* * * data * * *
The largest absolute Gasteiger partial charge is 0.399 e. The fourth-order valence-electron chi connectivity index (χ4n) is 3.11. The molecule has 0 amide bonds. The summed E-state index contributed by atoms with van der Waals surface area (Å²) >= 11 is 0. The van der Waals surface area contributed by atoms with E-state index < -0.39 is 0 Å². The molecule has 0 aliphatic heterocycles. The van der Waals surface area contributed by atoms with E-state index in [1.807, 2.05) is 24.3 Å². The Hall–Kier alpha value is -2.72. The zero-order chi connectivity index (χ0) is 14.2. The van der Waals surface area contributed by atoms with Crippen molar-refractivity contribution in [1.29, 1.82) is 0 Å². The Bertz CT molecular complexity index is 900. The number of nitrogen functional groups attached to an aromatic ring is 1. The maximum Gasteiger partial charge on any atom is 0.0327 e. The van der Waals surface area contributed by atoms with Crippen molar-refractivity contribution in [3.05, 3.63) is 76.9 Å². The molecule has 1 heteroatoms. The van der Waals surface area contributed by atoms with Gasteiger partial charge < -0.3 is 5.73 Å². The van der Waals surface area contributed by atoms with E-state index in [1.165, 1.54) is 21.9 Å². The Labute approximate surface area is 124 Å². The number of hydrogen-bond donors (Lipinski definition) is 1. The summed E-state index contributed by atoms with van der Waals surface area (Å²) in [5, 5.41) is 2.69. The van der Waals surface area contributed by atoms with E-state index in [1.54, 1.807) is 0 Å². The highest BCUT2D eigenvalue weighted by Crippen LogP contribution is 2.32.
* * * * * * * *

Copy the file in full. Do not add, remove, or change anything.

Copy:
The largest absolute Gasteiger partial charge is 0.399 e. The fourth-order valence-electron chi connectivity index (χ4n) is 3.11. The molecule has 0 amide bonds. The summed E-state index contributed by atoms with van der Waals surface area (Å²) >= 11 is 0. The van der Waals surface area contributed by atoms with E-state index < -0.39 is 0 Å². The molecule has 0 aliphatic heterocycles. The van der Waals surface area contributed by atoms with E-state index in [1.807, 2.05) is 24.3 Å². The Hall–Kier alpha value is -2.72. The zero-order chi connectivity index (χ0) is 14.2. The van der Waals surface area contributed by atoms with Crippen molar-refractivity contribution in [1.29, 1.82) is 0 Å². The Bertz CT molecular complexity index is 900. The number of nitrogen functional groups attached to an aromatic ring is 1. The maximum Gasteiger partial charge on any atom is 0.0327 e. The van der Waals surface area contributed by atoms with Crippen molar-refractivity contribution in [3.05, 3.63) is 76.9 Å². The molecule has 1 heteroatoms. The van der Waals surface area contributed by atoms with Gasteiger partial charge < -0.3 is 5.73 Å². The van der Waals surface area contributed by atoms with E-state index in [1.165, 1.54) is 21.9 Å². The Labute approximate surface area is 124 Å². The number of hydrogen-bond donors (Lipinski definition) is 1. The summed E-state index contributed by atoms with van der Waals surface area (Å²) in [5, 5.41) is 2.69. The van der Waals surface area contributed by atoms with E-state index in [1.54, 1.807) is 0 Å². The highest BCUT2D eigenvalue weighted by Crippen LogP contribution is 2.32.